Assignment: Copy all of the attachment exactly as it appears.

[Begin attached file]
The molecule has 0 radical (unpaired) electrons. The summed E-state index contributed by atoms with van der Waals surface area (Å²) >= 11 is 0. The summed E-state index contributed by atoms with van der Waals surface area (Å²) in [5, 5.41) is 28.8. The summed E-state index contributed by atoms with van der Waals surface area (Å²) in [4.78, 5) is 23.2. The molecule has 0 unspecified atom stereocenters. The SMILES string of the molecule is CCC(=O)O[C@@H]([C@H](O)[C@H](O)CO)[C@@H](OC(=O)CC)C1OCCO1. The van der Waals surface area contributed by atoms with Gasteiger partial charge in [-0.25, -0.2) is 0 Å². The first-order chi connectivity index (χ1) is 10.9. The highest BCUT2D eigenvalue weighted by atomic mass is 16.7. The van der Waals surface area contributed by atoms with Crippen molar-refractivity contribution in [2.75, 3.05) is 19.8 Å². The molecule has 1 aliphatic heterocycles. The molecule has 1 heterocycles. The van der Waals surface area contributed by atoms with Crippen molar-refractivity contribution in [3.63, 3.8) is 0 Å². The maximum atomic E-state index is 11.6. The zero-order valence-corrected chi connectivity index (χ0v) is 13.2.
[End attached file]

The molecule has 0 radical (unpaired) electrons. The summed E-state index contributed by atoms with van der Waals surface area (Å²) >= 11 is 0. The summed E-state index contributed by atoms with van der Waals surface area (Å²) in [5, 5.41) is 28.8. The summed E-state index contributed by atoms with van der Waals surface area (Å²) in [4.78, 5) is 23.2. The molecule has 0 unspecified atom stereocenters. The SMILES string of the molecule is CCC(=O)O[C@@H]([C@H](O)[C@H](O)CO)[C@@H](OC(=O)CC)C1OCCO1. The van der Waals surface area contributed by atoms with Gasteiger partial charge in [-0.25, -0.2) is 0 Å². The first-order chi connectivity index (χ1) is 10.9. The highest BCUT2D eigenvalue weighted by atomic mass is 16.7. The van der Waals surface area contributed by atoms with Crippen molar-refractivity contribution in [2.75, 3.05) is 19.8 Å². The molecule has 1 aliphatic heterocycles. The molecule has 1 heterocycles. The van der Waals surface area contributed by atoms with Crippen molar-refractivity contribution in [3.63, 3.8) is 0 Å². The maximum atomic E-state index is 11.6. The zero-order valence-corrected chi connectivity index (χ0v) is 13.2.